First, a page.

Epidermal Cells

Written by Rachel Arieff
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Epidermal cells reside in the outermost layer of the skin. However, this fact can be deceiving, for the epidermis itself actually contains five layers! These layers, medically named "strata," begin in the bottom layer, the stratum basale. This layer of the epidermis is named for its column-shaped cells. It's where all of the layers of the epidermis originate, and as the column cells divide and form new cells, they push the already-existing column cells up into the higher layers of the epidermis.

As the epidermal cells get pushed higher and higher up into the epidermis, they become increasingly flattened. It is at the topmost layer that the epidermal cells eventually die. Every two weeks, our epidermis undergoes the complete cycle of birth and death. Ideally, the dead cells should get sloughed off the skin through normal washing. If they don't, the skin develops that dull, flaky look. If we want our skin to look its best, we usually need to give it a little help in this regard.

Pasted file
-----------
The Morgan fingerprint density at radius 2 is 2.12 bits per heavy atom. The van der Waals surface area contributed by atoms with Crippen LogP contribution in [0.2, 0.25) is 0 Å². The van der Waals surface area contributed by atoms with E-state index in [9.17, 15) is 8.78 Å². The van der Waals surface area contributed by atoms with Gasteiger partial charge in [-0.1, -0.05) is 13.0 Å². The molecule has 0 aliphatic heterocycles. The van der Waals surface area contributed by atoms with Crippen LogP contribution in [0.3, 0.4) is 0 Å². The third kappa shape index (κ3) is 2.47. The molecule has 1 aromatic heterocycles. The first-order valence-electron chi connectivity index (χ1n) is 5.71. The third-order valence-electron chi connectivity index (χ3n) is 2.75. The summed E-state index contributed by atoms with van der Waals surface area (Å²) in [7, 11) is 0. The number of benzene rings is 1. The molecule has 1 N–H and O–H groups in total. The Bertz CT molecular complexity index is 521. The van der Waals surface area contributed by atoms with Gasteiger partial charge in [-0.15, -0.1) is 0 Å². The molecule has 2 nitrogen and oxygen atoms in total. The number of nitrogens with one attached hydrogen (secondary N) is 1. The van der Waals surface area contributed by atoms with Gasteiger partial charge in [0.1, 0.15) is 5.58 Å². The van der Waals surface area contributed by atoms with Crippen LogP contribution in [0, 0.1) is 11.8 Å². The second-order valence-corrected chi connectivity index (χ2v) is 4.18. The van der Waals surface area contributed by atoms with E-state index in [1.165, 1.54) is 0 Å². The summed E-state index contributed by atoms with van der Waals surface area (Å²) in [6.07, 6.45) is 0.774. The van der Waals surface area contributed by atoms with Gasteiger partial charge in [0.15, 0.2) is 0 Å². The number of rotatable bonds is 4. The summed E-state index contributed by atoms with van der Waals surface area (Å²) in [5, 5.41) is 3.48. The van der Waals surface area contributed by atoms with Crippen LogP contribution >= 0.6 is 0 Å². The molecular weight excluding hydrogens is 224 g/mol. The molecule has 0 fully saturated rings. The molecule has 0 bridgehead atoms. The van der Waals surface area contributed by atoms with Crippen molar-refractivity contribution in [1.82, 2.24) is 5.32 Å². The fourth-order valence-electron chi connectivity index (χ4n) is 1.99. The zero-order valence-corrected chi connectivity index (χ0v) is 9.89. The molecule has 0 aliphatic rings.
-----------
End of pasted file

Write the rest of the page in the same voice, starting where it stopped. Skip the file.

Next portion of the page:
Exfoliating Epidermal Cells

It pays to add exfoliation to one's personal skin care regimen. It only needs to be done once a day, and it works wonders in removing dead epidermal cells, stimulating the living cells, and giving your complexion a clean, healthy glow. Exfoliation is key to perpetual skin rejuvenation. However, whichever exfoliating product you settle on, make sure that it's not too abrasive for your skin.

You can purchase exfoliating creams, scrubs and gels in a variety of locations at different prices. The most expensive but perhaps most dependable products can be purchased at specialized skin care stores, and sometimes even your dermatologist's office. Department store makeup counters sell midline to high priced products. On the lower end of the price scale are the exfoliating products sold at the grocery store, pharmacy, and even natural food stores.


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